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How to avoid annoying the French on public transport

The Local France
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How to avoid annoying the French on public transport
If you're on a busy train, try to keep 'uncivil' behaviour to a minimum. Photo by FRED DUFOUR / AFP

From eating to phone calls, bikes to feet, French public transport users have revealed the most annoying behaviour from their fellow travellers.


French rail operator SNCF has launched a poster campaign urging passengers to behave better, after a wide-scale survey revealed the behaviour that most annoy French travellers.

The survey was undertaken on SNCF's Transilien network - the suburban trains that serve Paris and the greater Paris region, but many of the behaviour described also applies on city public transport like the Metro, bus or tram and the nationwide train service.

Of those surveyed, 81 percent said they regularly feel annoyed by the behaviour of their fellow passengers while 42 percent described themselves as "very annoyed".


Here are the things that came out on top of the survey for irritating behaviour;

Loud phone calls - top of the list of irritations were loud phone calls, with 35 percent of people describing themselves as often annoyed by this.

READ ALSO: The strange rules of the Paris Metro passengers need to know

City public transport such as the Metro or suburban trains have no particular rule on phone use, although SNCF asks users to 'stay discreet' when making phone calls.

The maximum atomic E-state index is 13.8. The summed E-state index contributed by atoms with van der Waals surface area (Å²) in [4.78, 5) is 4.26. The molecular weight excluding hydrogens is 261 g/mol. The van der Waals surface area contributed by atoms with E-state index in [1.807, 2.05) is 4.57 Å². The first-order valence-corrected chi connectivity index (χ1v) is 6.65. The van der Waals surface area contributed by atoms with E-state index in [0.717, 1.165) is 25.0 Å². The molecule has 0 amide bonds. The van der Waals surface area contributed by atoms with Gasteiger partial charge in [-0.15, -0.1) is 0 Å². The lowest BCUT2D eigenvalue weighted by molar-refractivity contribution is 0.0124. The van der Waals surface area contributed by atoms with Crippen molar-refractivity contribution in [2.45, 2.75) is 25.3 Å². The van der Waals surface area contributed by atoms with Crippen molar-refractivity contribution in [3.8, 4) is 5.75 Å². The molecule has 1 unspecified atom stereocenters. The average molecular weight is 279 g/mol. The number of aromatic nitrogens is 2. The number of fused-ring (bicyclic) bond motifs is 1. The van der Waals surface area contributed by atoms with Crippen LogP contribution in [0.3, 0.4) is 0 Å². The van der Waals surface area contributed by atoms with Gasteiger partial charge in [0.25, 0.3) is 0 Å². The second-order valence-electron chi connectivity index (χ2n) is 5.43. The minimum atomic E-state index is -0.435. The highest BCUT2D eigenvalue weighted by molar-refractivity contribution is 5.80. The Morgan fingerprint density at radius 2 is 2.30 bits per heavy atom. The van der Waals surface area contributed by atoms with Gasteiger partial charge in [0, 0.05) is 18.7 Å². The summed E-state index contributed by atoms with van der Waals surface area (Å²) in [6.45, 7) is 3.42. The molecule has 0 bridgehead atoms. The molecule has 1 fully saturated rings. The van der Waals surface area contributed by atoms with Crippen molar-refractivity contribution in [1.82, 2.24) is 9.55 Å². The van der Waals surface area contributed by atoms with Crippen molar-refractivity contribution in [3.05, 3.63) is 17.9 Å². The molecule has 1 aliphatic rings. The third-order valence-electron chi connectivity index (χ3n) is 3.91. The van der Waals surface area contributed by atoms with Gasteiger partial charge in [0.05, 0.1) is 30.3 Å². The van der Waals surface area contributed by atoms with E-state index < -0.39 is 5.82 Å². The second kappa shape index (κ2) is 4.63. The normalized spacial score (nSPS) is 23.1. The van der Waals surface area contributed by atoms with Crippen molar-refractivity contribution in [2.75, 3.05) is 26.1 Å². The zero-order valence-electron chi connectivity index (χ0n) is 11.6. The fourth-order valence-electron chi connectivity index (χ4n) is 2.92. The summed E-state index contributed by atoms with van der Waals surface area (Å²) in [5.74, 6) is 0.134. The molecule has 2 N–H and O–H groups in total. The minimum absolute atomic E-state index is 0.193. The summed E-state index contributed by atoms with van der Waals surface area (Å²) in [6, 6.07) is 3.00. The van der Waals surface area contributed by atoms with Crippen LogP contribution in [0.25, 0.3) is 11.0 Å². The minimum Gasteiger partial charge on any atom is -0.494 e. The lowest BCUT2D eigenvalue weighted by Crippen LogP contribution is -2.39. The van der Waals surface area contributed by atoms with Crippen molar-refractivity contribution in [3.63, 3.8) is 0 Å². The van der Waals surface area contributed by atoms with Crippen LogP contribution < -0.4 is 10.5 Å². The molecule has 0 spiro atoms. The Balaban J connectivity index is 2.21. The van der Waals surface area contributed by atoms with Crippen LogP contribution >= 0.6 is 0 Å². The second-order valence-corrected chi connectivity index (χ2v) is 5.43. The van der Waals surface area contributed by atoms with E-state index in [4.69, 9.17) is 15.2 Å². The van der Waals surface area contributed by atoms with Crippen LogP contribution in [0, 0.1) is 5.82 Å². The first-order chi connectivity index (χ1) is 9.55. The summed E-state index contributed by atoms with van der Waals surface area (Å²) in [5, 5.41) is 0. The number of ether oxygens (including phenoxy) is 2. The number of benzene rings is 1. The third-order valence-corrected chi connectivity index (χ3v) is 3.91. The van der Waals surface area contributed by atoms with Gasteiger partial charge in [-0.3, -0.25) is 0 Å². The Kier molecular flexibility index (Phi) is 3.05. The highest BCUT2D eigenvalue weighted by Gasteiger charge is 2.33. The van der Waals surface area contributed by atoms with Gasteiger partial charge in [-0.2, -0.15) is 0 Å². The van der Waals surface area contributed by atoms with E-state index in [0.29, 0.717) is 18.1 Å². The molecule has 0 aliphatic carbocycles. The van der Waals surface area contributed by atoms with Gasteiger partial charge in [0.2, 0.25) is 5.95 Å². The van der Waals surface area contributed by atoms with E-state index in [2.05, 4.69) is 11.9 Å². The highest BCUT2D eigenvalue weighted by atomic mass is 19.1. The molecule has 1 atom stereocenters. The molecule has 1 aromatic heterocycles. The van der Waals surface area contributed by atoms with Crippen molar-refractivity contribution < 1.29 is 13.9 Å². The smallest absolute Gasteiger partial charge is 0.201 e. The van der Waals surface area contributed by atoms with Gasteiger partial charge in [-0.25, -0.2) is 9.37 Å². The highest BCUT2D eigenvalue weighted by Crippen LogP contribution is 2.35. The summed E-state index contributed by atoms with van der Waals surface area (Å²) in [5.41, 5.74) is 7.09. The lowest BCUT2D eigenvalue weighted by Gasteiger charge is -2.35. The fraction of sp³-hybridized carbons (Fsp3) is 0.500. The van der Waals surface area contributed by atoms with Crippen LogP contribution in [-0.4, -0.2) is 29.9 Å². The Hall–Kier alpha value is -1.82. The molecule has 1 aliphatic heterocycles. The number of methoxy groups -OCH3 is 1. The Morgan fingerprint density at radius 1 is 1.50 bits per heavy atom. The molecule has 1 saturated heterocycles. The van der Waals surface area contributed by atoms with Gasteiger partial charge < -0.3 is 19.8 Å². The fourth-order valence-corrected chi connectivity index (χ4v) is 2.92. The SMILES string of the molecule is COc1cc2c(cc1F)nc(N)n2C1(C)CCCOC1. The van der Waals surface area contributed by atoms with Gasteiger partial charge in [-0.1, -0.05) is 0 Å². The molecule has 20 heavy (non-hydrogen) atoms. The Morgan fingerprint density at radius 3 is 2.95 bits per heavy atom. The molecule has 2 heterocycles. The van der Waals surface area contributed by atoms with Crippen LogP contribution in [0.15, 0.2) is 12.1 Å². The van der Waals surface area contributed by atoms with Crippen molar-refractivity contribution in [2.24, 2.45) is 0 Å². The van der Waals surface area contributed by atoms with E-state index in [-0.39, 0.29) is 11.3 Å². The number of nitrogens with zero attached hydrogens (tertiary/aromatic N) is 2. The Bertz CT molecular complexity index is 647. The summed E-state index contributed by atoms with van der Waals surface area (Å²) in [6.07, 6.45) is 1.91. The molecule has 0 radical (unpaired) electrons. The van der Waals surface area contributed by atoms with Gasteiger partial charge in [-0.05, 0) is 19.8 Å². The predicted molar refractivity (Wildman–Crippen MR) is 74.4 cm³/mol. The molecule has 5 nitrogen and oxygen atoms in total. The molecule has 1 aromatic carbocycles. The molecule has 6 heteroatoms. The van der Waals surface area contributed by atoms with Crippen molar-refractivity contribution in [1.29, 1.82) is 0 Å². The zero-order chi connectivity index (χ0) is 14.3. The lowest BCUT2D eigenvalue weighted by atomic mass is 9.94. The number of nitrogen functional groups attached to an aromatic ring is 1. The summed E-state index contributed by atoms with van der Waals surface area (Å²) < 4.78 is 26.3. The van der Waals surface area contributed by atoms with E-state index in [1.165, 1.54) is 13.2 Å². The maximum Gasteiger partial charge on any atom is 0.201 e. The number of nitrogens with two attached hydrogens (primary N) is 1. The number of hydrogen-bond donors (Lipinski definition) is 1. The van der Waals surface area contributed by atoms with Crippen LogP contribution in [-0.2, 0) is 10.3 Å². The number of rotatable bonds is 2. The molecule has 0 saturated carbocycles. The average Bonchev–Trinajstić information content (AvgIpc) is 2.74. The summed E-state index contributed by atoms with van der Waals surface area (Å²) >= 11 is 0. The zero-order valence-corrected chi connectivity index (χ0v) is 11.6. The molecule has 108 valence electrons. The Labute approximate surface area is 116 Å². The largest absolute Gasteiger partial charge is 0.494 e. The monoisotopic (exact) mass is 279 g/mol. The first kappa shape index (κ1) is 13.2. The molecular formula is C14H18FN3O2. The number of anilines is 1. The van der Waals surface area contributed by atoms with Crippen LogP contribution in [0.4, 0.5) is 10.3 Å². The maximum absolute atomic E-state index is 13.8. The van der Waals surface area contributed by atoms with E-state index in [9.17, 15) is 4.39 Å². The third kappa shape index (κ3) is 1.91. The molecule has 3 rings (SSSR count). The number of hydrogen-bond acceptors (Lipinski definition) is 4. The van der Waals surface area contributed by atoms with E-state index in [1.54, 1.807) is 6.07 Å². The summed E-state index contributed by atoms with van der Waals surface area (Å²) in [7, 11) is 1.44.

If you're travelling on a long-distance TGV or Intercité train you will be asked to go into the corridor to make or receive a call. Watching or listening to any content on a phone or laptop without headphones is regarded as the height of incivility. 

Feet on the seat - the next most annoying behaviour was people putting their feet up on the seats of the trains - surely a no no in all countries? - along with taking up an extra seat with your bag when the train is busy.

Not giving up a seat - almost equal to feet on the seats, 17 percent of people said they were frequently annoyed by people who did not give up their seat on a busy train to passengers who are elderly, infirm or pregnant.

The country's TGV trains have allocated seating so this is more of an issue on city and suburban trains, buses or trams, which can get very busy during rush hour. The Paris Metro has seats that are labelled as priority seats and there is a strict pecking order - disabled war veterans, the blind, victims of workplace accidents, people with a disability who have difficulty standing, pregnant women, people accompanied by children under four, people with a disability that doesn't include difficulty standing, people aged 75 or over.

(And no, we have no idea how you're supposed to tell at a glance whether someone was injured in a war or a workplace accident). 

But even if you're not in a priority seat and you see someone standing who is obviously elderly, disabled, pregnant or travelling with young children it's only common courtesy to offer them your seat (unless you fall into one of these categories, in which case feel free to glare any anyone who doesn't give up their seat for you).